Hospitality owners staying optimistic following Omicron wave

Brendan Rees

After the Omicron surge sparked an unprecedented disruption to business, hospitality owners in the city’s north-west say they are hoping the worst is behind them.

It comes after restaurants, cafes, and eateries were forced to either reduce their opening hours or close temporarily over summer as they grappled with staff shortages and a fall in foot traffic after lockdown-like conditions kept consumers at home.

“The first three weeks [of the year] were new challenges because of staff, a lot of them were close contacts,” Tushar Bhatnagar, co-owner of The Premises café in Kensington, said.

“At very short notice we had a lot of staff cancelling their shift.”

But Mr Bhatnagar said things were now “looking better” with bookings also increasing and customers embracing the cafe’s newly extended dining space.  


Things have changed in the past five weeks, it’s looking better. Things are still unpredictable, sometimes as things change in the news, they change for us very quickly as well. We’re taking every week as it comes now.


Calvin Shi, owner of the Thyme Square Café in North Melbourne, also said business was looking “good at the moment.”

“We’re gradually getting busier every day,” he said. “We’re quite lucky compared to a lot of businesses in the CBD. We got a lot of support from the locals.”

Georgia Noble, a manager at Auction Rooms in North Melbourne, said they had been hit by staff shortages in January, but things were “pretty much back to normal now.”

“We had to close for a week because a third of our staff was infected,” she said. “The kitchen closed all together, and we just did takeaway coffee for about a week-and-a-half.”

Ms Noble said customers appeared to still be hesitant in visiting public places but their business in Errol St was getting back to “some kind of normality.”

“January’s normally a quiet month for us anyway but there’s definitely not as many people about. The weekends have still been quite solid but Monday to Friday, we’ve definitely seen a drop.”

However, for Sia Kaveh, owner of Hotham Juice and Gelati, also in Errol St, he said he was working “much harder just to survive.”

“It’s worse than lockdown,” he said, adding he owed $20,000 in rent and a further $9000 in electricity bills.

“I’m sick of it, I want to close the shop and go.”

“But how can you close the gelato shop? I’ve got lots of kids around here from school, they love this gelato. There’s lots of families … they have been supporting us for two years. How can I close the shop on those people?”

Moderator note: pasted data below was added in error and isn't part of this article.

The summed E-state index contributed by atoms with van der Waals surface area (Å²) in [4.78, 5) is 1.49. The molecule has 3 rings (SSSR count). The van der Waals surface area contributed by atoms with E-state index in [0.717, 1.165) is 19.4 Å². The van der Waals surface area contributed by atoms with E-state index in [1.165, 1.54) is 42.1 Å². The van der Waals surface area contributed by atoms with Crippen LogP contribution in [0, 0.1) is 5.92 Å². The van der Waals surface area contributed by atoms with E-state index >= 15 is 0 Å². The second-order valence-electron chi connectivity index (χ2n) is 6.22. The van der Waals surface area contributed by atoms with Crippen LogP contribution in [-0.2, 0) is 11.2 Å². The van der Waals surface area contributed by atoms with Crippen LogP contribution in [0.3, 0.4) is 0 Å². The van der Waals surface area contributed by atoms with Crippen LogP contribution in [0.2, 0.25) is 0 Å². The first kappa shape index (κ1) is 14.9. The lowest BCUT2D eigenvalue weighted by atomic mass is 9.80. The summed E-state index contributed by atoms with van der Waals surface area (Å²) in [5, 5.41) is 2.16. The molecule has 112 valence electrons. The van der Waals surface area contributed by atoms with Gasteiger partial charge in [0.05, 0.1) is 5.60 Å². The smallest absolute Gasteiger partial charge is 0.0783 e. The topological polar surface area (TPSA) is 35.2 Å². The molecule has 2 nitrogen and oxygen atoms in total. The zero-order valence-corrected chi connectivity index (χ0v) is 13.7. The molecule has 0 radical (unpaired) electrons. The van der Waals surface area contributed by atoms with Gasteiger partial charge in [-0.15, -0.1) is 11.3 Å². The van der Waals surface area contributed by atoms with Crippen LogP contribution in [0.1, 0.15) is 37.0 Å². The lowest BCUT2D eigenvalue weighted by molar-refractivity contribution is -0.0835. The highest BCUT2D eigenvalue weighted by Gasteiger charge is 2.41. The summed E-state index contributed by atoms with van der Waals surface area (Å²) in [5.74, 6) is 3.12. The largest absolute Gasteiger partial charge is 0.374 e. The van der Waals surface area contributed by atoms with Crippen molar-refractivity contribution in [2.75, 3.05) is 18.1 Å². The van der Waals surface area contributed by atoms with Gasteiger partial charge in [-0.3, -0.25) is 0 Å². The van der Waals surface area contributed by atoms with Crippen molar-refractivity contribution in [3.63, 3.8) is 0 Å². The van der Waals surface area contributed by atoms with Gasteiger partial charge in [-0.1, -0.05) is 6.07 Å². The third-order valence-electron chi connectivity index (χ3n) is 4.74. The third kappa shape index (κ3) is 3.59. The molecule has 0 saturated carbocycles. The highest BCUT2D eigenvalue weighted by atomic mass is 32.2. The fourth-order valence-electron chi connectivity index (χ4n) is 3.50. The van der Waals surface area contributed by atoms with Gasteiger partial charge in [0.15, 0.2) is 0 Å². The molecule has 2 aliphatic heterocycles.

“I spent at least $300,000, $400,000 on this shop; I can’t just walk away.”

Tristian Mitchell, owner of Willo&Co café in West Melbourne, said while he had been fortunate enough not to have suffered a shortage in staff, the Omicron variant had kept away many workers who would otherwise be back in the office.

“Unfortunately, all the offices around here have gone to 25 per cent capacity so that’s hurting us,” he said, but added, “We’re getting a lot more locals and tradies, that’s one positive out of all of this.”

Ash Benson, owner of the Local Folk café in Kensington, said business was slowly building back up after having to temporarily close the Kensington Food Hall café which had “suffered bad.”

“We’ll just keep an eye on one and make sure that does well and that sort of pays the rent for the other for the time being,” he said.

“At the moment we’re at a pretty good level, and it will slowly build up in time.”

At the February 1 Future Melbourne Committee meeting, councillors voted to call on the government to provide support for traders and provide a range of incentives including a third round of the Melbourne Money scheme after the Omicron wave triggered a drop in business confidence.

They also called for a review into the government’s work from home advice, which is not expected to change before March.

However, while the motion was passed, Cr Roshena Campbell spoke against an amendment which sought both levels of government to engage with workers’ representatives to facilitate a return to work “as soon as it is safe to do so,” saying “given the reluctance of public servants to return it is inconceivable that the involvement of unions is going to positively facilitate their speedy return while our city is on its knees”.

Cr Campbell said it “would make yet another delay in getting workers back” and one trader’s “cannot afford” after referencing that 53 per cent of businesses had told a council survey that they weren’t confident of lasting “three more months”.   

But her viewpoint was roundly rejected by councillors who said supporting the engagement of workers’ representatives would “expedite the process” of bringing workers back •

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